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Straight hair is a beauty 'norm' we should stop putting on a pedestal

Ally Hirschlag is a producer/actor/writer who lives in Brooklyn, NY and buys way too many toys for her cats. She contributes to several publications, including Bustle, and The Nerve, and enjoys writing about all things woman. In her spar...

How one girl was punished for having curly hair

If you have naturally curly hair, deciding to straighten it or keep it curly is, believe it or not, a huge part of growing up, especially for girls. The look is part of your identity, and whether or not you keep it natural should be your decision alone.

Unfortunately one girl from Tomball, Texas, had to choose between her gorgeous, naturally curly hair and doing what she loves to do — cheer. The cheerleading squad at her school has a strict, straight hair policy for all formal competitions, and when Makayla Fallaw's mother found out about it, she was furious.

"I felt like I might make my daughter feel like her hair is not good enough because she's not like other girls," her mother, Jenny, told ABC-13. But that wasn't the only issue. Fallaw's hair is very thick, and thus she has a particularly hard time straightening it. Her mother had a meeting with the cheerleading captain, Kevin Tonner, and while he claims they attempted to compromise on the issue, no resolution was reached. So sadly Fallaw was forced to leave the team she had worked to be on since age 4.

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As a fellow curl-haired female, I am intimately familiar with this plight. I used to ask my mother to straighten my hair every evening in high school, because I felt like I stuck out too much with my curls. It would take upward of an hour and left my hair super dry and full of split ends, but I felt like it was a necessary evil in order to fit in. However, it was never a mandatory hairstyle for me. I can only imagine what being told that your natural state is not acceptable would do to an 11-year-old's confidence.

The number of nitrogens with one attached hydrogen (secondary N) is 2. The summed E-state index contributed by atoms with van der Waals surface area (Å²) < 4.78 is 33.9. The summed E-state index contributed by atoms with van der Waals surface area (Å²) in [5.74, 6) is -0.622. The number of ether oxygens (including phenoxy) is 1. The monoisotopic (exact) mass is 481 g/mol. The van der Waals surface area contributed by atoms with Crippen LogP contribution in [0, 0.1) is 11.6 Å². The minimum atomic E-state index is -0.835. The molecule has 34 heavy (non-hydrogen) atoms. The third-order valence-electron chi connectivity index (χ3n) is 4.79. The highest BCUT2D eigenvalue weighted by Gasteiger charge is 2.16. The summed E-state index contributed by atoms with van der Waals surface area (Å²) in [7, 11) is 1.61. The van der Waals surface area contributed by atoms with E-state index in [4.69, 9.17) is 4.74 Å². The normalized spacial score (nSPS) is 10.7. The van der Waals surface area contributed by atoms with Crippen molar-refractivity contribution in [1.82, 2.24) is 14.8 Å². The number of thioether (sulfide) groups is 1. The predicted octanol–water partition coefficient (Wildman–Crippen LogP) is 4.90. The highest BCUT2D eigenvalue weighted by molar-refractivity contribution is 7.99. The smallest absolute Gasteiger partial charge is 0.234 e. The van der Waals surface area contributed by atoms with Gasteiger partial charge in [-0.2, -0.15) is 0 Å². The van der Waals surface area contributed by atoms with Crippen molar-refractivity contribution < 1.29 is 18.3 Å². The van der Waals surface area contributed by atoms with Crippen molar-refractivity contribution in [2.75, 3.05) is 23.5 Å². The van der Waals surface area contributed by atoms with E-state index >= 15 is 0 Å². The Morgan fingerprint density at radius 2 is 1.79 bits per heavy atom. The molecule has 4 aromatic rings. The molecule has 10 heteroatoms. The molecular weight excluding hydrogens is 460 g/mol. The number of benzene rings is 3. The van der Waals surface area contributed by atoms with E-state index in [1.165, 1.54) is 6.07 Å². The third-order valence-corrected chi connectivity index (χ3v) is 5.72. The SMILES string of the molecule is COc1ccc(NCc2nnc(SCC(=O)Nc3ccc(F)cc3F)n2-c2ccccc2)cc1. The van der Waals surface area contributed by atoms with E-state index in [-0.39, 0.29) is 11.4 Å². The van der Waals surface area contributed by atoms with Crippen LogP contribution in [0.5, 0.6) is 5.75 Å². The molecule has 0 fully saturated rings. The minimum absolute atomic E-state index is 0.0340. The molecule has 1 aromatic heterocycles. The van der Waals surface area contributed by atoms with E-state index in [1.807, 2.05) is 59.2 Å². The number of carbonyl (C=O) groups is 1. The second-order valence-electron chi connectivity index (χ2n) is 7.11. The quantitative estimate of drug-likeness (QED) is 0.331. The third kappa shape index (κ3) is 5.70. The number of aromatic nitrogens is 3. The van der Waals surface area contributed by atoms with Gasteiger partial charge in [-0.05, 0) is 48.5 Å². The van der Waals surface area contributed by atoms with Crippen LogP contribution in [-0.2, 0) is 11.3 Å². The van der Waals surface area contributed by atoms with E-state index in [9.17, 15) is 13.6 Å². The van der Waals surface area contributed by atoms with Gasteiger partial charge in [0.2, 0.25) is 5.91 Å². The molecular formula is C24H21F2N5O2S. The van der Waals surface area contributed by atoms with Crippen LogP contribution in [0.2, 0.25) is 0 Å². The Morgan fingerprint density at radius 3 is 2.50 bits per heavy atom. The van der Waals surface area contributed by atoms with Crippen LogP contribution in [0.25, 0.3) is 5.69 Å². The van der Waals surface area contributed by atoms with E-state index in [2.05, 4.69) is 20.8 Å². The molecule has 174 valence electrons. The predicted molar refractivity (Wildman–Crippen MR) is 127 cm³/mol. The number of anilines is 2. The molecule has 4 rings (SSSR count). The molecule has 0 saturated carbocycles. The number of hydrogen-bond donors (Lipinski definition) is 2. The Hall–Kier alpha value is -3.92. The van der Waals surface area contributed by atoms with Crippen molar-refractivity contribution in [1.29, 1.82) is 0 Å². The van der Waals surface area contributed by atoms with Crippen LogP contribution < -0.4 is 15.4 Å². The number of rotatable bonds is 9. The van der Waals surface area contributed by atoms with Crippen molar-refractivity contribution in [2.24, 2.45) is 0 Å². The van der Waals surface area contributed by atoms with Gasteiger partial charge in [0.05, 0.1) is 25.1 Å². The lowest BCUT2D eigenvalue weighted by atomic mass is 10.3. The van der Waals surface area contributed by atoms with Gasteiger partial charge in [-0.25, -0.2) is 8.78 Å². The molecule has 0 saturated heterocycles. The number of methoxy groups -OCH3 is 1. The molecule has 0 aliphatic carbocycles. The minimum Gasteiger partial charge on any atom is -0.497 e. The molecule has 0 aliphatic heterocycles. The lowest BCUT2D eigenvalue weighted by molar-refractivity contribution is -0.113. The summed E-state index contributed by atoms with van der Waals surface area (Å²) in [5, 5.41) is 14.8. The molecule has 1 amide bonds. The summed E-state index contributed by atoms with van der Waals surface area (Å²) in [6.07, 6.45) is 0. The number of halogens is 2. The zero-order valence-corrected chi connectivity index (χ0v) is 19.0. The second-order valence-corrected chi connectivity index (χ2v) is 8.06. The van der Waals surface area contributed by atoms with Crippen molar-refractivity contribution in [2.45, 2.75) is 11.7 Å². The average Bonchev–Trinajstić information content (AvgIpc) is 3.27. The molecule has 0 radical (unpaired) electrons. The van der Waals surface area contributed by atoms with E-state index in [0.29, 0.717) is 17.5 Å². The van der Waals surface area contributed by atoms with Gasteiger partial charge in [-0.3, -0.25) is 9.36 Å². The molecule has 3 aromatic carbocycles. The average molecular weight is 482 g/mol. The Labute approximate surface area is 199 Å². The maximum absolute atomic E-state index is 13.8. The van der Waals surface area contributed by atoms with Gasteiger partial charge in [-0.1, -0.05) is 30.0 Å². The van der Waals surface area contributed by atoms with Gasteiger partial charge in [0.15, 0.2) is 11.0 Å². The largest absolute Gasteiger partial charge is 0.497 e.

The ironic thing is, most straight-haired women covet curly hair more than anything, and men tend to call it out as particularly attractive. I reached out to get some general opinions on the matter, and the overwhelming consensus was that curly hair is awesome.

Kim, a 29-year-old from Chicago, said, "I hated my curly hair growing up and would usually wear it in a bun to keep it hidden. But now it's definitely my favorite feature and always the first thing guys compliment me on."

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John, a 31-year-old from Brooklyn, New York, claims he only dates women with curly hair. "It's just so much sexier, especially if it's their natural curls. I don't know why anyone would want to tame that wild sexiness."

Kate, an actress from Los Angeles, felt compelled to straighten her curls for auditions. "When I first started going in for roles, all I'd see were girls with long, straight hair. I felt like I stood out, but in the worst way. So I decided to keep it straight, and it was a constant pain. I was getting up at 5:30 a.m. to make sure my hair looked perfectly flat for any on-camera work. Then one day my agent called and said a casting director told him I was perfect for a role, if only I had naturally curly hair. 'I gave away your little secret,' he said. 'I hope that's OK.' So the next day I screen-tested for the role with my natural head of curls, and that ended up being the first part I booked in LA."

No matter what silly fashion rules the world comes up with, your natural state is beautiful, and if you embrace it, you may discover a totally untapped power.

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